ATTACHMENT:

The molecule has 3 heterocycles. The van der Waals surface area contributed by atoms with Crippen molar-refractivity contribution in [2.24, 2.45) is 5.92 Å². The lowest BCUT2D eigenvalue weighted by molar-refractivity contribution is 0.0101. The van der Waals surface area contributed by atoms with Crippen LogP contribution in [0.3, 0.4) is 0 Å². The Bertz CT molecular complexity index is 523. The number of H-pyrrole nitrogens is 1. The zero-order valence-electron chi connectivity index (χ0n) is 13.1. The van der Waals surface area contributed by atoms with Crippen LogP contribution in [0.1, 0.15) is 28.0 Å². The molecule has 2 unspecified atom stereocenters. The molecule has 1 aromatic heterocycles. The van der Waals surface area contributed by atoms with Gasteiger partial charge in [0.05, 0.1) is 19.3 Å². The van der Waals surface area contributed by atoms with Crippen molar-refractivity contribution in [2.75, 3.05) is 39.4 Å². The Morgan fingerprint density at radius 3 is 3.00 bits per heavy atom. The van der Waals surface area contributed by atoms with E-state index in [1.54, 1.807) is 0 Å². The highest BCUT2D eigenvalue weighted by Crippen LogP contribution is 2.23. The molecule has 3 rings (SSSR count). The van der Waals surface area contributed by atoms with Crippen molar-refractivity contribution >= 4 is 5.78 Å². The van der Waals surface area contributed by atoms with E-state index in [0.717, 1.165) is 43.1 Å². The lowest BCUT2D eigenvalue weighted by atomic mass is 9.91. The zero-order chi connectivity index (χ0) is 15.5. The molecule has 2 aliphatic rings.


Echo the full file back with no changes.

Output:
The molecule has 3 heterocycles. The van der Waals surface area contributed by atoms with Crippen molar-refractivity contribution in [2.24, 2.45) is 5.92 Å². The lowest BCUT2D eigenvalue weighted by molar-refractivity contribution is 0.0101. The van der Waals surface area contributed by atoms with Crippen LogP contribution in [0.3, 0.4) is 0 Å². The Bertz CT molecular complexity index is 523. The number of H-pyrrole nitrogens is 1. The zero-order valence-electron chi connectivity index (χ0n) is 13.1. The van der Waals surface area contributed by atoms with Crippen LogP contribution in [0.1, 0.15) is 28.0 Å². The molecule has 2 unspecified atom stereocenters. The molecule has 1 aromatic heterocycles. The van der Waals surface area contributed by atoms with Gasteiger partial charge in [0.05, 0.1) is 19.3 Å². The van der Waals surface area contributed by atoms with Crippen molar-refractivity contribution in [2.75, 3.05) is 39.4 Å². The Morgan fingerprint density at radius 3 is 3.00 bits per heavy atom. The van der Waals surface area contributed by atoms with E-state index in [1.54, 1.807) is 0 Å². The highest BCUT2D eigenvalue weighted by Crippen LogP contribution is 2.23. The molecule has 3 rings (SSSR count). The van der Waals surface area contributed by atoms with Crippen molar-refractivity contribution >= 4 is 5.78 Å². The van der Waals surface area contributed by atoms with E-state index in [0.717, 1.165) is 43.1 Å². The lowest BCUT2D eigenvalue weighted by atomic mass is 9.91. The zero-order chi connectivity index (χ0) is 15.5. The molecule has 2 aliphatic rings.